For the first time in history, scientists may be able to explain why matter makes up more of the universe than antimatter, according to a recent study published in the journal Nature.
Physicists at CERN’s Antihydrogen Laser Physics Apparatus (ALPHA) in Switzerland beamed lasers onto particles of antihydrogen — the antimatter counterpart to normal hydrogen — to see how light interacted with the strange material.
Antimatter is, as the name suggests, the direct opposite of matter. For example, while ordinary electrons have a negative charge, the electrons in antimatter have a positive one. As a result, the Standard Model of physics states that both elements should be opposed in every way.
If this were true, however, both matter and antimatter would have been created equally during the Big Bang. As this did not happen, researchers believe matter had a small edge that allowed it to permeate throughout the universe, The Christian Science Monitor reports.
In the study, the team recreated antimatter by putting antiprotons and positrons — the antimatter counterparts of protons and electrons — together. They then held the particles inside a vacuum contained by a strong magnetic field.
This allowed the researchers to trap the atoms for more than 16 minutes, giving them enough time to closely observe antimatter for the first time. They used 14 antihydrogen atoms to shine a laser onto the material and found that the light reflected off it in the same way it would reflect off a hydrogen atom.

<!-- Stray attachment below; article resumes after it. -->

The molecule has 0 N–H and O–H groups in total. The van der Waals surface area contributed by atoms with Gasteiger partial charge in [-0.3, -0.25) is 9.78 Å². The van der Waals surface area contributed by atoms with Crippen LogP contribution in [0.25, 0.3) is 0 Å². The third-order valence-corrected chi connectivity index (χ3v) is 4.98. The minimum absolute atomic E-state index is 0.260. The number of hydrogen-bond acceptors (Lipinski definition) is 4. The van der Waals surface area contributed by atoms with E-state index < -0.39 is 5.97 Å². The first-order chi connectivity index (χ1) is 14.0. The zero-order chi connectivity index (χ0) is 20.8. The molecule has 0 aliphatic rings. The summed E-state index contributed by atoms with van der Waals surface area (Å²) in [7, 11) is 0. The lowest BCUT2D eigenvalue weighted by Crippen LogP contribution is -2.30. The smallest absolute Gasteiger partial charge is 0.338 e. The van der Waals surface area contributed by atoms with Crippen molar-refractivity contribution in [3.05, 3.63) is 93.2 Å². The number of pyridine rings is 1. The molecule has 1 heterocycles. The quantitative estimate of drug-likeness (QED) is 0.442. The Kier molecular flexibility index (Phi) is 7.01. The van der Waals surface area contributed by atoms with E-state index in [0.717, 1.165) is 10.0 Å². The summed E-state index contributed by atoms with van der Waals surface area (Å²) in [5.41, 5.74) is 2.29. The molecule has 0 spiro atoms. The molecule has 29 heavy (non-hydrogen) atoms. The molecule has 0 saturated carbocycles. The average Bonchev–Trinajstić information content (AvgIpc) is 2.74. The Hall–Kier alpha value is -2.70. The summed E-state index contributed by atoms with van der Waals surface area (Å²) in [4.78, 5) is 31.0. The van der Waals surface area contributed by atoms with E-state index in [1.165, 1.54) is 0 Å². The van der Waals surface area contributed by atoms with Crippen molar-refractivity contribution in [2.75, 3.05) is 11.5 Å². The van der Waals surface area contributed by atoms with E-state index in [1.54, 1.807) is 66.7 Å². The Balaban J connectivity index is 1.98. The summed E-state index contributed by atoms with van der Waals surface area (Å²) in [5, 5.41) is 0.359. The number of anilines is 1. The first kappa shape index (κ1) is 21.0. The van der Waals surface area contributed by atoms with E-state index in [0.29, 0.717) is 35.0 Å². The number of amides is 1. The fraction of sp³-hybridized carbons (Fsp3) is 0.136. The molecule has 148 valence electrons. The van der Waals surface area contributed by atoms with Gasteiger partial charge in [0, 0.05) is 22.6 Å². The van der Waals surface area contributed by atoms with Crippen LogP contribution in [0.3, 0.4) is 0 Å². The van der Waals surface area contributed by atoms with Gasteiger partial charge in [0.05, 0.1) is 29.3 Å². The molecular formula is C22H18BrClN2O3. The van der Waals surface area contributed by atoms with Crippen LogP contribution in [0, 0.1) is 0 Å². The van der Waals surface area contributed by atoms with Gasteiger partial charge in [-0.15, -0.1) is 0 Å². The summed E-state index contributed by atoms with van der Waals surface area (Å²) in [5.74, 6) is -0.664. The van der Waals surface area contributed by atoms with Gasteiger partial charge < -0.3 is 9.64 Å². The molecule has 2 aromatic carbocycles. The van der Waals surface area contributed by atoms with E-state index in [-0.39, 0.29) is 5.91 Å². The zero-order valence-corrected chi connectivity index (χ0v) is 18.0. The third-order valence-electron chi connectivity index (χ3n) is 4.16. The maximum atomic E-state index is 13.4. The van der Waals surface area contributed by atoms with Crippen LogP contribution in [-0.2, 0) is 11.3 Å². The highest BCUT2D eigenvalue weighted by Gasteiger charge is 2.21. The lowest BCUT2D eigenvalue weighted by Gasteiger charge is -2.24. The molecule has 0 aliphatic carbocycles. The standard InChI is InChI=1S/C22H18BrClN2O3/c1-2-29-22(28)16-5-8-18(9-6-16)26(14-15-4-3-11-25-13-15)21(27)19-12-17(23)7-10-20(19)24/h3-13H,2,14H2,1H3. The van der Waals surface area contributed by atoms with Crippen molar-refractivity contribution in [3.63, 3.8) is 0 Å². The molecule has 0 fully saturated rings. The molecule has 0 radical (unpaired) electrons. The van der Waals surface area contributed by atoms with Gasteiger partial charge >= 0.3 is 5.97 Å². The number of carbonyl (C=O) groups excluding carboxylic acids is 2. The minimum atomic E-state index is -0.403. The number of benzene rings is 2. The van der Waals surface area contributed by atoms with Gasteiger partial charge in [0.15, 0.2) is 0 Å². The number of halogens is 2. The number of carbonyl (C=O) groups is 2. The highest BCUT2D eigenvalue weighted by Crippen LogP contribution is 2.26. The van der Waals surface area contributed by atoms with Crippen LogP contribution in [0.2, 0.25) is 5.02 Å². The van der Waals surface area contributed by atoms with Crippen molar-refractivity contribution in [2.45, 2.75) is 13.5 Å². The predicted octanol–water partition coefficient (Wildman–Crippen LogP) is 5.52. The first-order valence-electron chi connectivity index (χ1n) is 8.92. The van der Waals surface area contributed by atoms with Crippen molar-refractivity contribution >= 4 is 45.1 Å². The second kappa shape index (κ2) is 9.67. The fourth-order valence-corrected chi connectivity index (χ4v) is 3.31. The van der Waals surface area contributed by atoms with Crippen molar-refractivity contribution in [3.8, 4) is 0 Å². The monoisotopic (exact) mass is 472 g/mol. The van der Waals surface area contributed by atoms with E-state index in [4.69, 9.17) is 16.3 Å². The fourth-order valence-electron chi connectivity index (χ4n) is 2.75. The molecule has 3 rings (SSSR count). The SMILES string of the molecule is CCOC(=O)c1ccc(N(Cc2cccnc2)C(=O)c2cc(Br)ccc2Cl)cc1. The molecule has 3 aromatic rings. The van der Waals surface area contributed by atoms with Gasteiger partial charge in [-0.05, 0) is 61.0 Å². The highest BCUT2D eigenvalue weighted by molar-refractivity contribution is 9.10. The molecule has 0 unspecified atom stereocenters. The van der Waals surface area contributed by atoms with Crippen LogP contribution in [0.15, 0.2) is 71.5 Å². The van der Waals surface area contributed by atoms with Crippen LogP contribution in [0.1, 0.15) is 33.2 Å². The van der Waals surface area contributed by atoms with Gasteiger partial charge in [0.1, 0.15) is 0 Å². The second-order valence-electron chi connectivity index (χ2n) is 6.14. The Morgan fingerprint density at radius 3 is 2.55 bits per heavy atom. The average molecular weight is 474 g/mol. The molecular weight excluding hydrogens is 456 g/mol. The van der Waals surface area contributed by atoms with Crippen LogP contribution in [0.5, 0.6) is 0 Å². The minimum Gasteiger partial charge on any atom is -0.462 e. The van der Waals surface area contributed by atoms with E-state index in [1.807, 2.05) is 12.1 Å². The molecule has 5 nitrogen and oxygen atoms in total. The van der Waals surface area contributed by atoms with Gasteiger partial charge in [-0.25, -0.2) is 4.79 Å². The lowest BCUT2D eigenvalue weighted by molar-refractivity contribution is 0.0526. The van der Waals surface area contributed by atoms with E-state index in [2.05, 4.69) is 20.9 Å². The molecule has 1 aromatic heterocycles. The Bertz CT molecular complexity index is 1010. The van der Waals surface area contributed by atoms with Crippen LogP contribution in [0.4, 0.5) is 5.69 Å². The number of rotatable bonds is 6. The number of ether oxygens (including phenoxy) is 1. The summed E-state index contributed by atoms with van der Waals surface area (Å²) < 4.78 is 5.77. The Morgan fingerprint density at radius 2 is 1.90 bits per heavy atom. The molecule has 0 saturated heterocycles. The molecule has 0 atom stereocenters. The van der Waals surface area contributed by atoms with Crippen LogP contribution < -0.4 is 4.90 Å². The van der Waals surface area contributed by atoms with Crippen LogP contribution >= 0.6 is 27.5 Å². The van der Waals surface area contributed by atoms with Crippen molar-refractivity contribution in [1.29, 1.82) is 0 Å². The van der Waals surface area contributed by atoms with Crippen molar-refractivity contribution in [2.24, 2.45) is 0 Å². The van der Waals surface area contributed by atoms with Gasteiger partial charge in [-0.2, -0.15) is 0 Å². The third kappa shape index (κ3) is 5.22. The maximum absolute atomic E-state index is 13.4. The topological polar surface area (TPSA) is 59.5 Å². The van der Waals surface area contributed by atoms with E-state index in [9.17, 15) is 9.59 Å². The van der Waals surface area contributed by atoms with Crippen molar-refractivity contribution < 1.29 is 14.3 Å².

This discovery is important because it shows that spectroscopy — the study of the interaction between light and matter — can be conducted on antimatter. This means that researchers may be able to one day build a full spectral analysis of antihydrogen in order to determine the key difference that allowed matter to win out over antimatter after the Big Bang.
“The existence of antimatter is well established in physics, and it is buried deep in the heart of some of the most successful theories ever developed,” said study co-author Mike Charlton, a professor at Swansea University, in a statement. “But we have yet to answer a central question of why didn’t matter and antimatter, which it is believed were created in equal amounts when the Big Bang started the Universe, mutually self-annihilate?”
Researchers hope this experiment will be the first step towards understanding the distribution of matter throughout the universe.
“To get some sense of the importance of this discovery, we need to understand that it has been 30 years in the making and represents the collaborative work of hundreds of researchers over the years,” Charlton added. “Inquiries into this area of physics started in the 1980s and this landmark achievement has now opened the door to precision studies of atomic antimatter, which will hopefully bring us closer to answering the question of why matter exists to help solve the mystery as to how the Universe came about.”